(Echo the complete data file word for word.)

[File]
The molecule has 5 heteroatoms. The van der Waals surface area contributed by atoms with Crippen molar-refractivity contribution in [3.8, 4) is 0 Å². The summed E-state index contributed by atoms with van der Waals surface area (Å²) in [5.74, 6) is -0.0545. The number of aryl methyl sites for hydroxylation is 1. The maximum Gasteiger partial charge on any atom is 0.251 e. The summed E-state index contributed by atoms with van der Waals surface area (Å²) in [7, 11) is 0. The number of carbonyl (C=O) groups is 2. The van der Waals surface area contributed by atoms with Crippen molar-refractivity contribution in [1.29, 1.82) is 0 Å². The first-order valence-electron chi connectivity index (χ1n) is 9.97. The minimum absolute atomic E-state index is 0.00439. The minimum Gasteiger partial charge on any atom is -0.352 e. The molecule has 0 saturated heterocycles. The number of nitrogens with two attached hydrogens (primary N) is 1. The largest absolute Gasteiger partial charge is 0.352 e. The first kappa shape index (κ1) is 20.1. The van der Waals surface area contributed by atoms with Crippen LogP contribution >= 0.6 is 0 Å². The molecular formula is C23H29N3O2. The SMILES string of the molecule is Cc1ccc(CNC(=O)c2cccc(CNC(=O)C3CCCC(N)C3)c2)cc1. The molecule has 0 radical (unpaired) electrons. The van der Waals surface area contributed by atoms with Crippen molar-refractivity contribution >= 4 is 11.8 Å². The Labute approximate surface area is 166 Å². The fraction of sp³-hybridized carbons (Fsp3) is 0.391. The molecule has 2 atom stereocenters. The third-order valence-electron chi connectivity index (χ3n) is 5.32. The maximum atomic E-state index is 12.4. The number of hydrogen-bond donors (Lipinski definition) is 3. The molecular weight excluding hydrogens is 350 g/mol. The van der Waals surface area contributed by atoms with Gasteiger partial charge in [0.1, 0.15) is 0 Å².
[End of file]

The molecule has 5 heteroatoms. The van der Waals surface area contributed by atoms with Crippen molar-refractivity contribution in [3.8, 4) is 0 Å². The summed E-state index contributed by atoms with van der Waals surface area (Å²) in [5.74, 6) is -0.0545. The number of aryl methyl sites for hydroxylation is 1. The maximum Gasteiger partial charge on any atom is 0.251 e. The summed E-state index contributed by atoms with van der Waals surface area (Å²) in [7, 11) is 0. The number of carbonyl (C=O) groups is 2. The van der Waals surface area contributed by atoms with Crippen molar-refractivity contribution in [1.29, 1.82) is 0 Å². The first-order valence-electron chi connectivity index (χ1n) is 9.97. The minimum absolute atomic E-state index is 0.00439. The minimum Gasteiger partial charge on any atom is -0.352 e. The molecule has 0 saturated heterocycles. The number of nitrogens with two attached hydrogens (primary N) is 1. The largest absolute Gasteiger partial charge is 0.352 e. The first kappa shape index (κ1) is 20.1. The van der Waals surface area contributed by atoms with Crippen LogP contribution >= 0.6 is 0 Å². The molecular formula is C23H29N3O2. The SMILES string of the molecule is Cc1ccc(CNC(=O)c2cccc(CNC(=O)C3CCCC(N)C3)c2)cc1. The molecule has 0 radical (unpaired) electrons. The van der Waals surface area contributed by atoms with Crippen molar-refractivity contribution >= 4 is 11.8 Å². The Labute approximate surface area is 166 Å². The fraction of sp³-hybridized carbons (Fsp3) is 0.391. The molecule has 2 atom stereocenters. The third-order valence-electron chi connectivity index (χ3n) is 5.32. The maximum atomic E-state index is 12.4. The number of hydrogen-bond donors (Lipinski definition) is 3. The molecular weight excluding hydrogens is 350 g/mol. The van der Waals surface area contributed by atoms with Gasteiger partial charge in [0.1, 0.15) is 0 Å².